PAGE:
Time for compromise – The Nation

  • FG and ASUU must be ready to shift ground in the interest of all stakeholders

Two days after the Minister of Labour and Employment, Dr. Chris Ngige, announced that the Federal Government’s negotiating team was still awaiting completion of Integrity Test on the Academic Staff Union of Universities’ (ASUU’s) University Transparency and Accountability Solution (UTAS), the Federal Government made an offer to the university lecturers. The latest offer seems to have moved the eight-month negotiation to a higher gear.

The Federal Government, at its recent meeting with ASUU, shifted grounds noticeably when it offered a total sum of N65 billion to the public university system to address some of its demands; revitalisation of universities and arrears of payment for earned allowances to lecturers. The government also said that salary arrears to striking lecturers would be reviewed for payment on an older platform, different from the government’s Integrated Payroll and Personnel Information System (IPPIS) and the UTAS. This has also reduced some of the troubling points in the industrial dispute. The new offer has been taken back to ASUU by the union’s president for consideration, a marked change from the stasis of the past months. The ball is now back in the court of ASUU.

It may be too soon to pop champagne over the imminent resurrection of the university system. But it is timely to remind the two parties to the dispute that university education should be given more seriousness than has been evident since the beginning of this year’s disagreement between the Federal Government and the country’s professoriate. Given the importance of higher education to the country, and its youth in particular, the shutting of the gates of universities for eight months is avoidable. Without prejudice to the consideration of the new offer from the government, the negotiation has been insensitively dragged. It is time for both parties to come to a closure on this matter.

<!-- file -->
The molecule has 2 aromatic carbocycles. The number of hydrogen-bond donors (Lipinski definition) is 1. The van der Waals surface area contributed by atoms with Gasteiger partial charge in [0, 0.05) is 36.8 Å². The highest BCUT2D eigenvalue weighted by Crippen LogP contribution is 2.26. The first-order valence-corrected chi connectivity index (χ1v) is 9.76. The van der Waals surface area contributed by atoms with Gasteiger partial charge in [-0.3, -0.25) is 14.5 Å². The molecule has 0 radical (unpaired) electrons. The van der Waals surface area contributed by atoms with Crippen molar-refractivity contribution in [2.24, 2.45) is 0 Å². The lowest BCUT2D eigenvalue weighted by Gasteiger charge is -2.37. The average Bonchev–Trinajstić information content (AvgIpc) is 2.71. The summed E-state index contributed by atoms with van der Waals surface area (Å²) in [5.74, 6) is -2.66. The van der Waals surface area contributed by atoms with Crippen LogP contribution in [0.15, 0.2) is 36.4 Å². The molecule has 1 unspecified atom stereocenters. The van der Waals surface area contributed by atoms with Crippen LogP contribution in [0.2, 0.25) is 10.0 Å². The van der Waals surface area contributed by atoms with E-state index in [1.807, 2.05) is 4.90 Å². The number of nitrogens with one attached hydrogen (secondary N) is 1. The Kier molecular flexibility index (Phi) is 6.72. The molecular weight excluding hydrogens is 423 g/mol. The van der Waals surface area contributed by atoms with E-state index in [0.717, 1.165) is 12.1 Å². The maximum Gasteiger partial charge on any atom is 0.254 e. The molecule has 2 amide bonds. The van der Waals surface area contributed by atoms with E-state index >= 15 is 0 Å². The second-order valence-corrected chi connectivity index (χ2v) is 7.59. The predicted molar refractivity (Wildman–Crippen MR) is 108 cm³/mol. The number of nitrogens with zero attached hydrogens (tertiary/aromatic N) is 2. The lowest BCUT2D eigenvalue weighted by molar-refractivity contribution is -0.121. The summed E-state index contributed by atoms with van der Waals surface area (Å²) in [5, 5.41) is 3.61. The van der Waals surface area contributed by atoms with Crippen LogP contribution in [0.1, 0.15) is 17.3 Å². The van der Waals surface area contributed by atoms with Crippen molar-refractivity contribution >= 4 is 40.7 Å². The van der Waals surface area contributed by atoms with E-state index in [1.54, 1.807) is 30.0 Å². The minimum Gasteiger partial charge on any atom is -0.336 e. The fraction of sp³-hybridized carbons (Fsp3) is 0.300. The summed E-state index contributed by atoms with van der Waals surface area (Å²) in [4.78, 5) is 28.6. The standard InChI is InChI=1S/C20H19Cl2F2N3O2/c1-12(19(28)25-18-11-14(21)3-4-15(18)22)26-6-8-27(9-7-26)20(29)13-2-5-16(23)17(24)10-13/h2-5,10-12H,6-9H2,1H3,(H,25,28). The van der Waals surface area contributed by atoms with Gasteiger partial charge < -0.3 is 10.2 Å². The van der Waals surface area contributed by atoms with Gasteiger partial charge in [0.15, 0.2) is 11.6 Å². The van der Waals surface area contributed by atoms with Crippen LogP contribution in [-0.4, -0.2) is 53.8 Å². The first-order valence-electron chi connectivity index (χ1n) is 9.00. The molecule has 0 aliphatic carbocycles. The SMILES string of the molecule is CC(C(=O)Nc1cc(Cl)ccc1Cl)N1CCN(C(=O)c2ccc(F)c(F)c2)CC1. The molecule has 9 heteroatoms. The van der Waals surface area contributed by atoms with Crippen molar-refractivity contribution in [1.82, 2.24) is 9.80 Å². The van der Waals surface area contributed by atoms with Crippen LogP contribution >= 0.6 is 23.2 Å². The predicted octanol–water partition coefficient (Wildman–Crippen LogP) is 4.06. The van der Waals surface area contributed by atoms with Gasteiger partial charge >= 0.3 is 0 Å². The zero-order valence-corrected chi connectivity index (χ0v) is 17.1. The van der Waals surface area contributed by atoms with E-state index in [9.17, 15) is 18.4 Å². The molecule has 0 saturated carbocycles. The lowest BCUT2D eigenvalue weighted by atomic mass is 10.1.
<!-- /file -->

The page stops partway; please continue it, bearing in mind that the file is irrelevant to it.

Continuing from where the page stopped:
We frown at the prolonged absence of students from their studies. This kind of temporising on a matter that is central to the economy, and of major emotional and psychological importance to university students and their parents should not have been dragged inordinately, given the repercussions of such a long period for the economy and the society. Citizens are already complaining that were most students in the universities from the ruling class, the negotiation between ASUU and the Federal Government would have been handled with more dispatch, as such political leaders would have felt the pain of parents and their children who have been kept out of the classroom for the past eight months.

Now that the matter of IPPIS and UTAS has been put in abeyance, and the government has offered more of the outstanding funds due to lecturers  and toward ‘revitalisation of universities’, both sides must be ready to shift grounds. It is encouraging that the government no longer insists on any of the two special salary payment platforms that have been a bone of contention. But we urge the government to sustain the momentum that has made it possible for ASUU to have a proposal to take to the members after several months. The slowness with which the government has handled the negotiation so far requires more speed from now on.

On its part, ASUU needs to shift ground too. Whatever payment that is outstanding on earned allowances after the most recent offer to it should be delayed for future settlements while lecturers are brought back to the classrooms, to enable students return to classes. The union should not keep the students any longer away from their studies, because of the consequences for them, the parents, and thousands of workers that make a living by providing services to the university sector of the economy.

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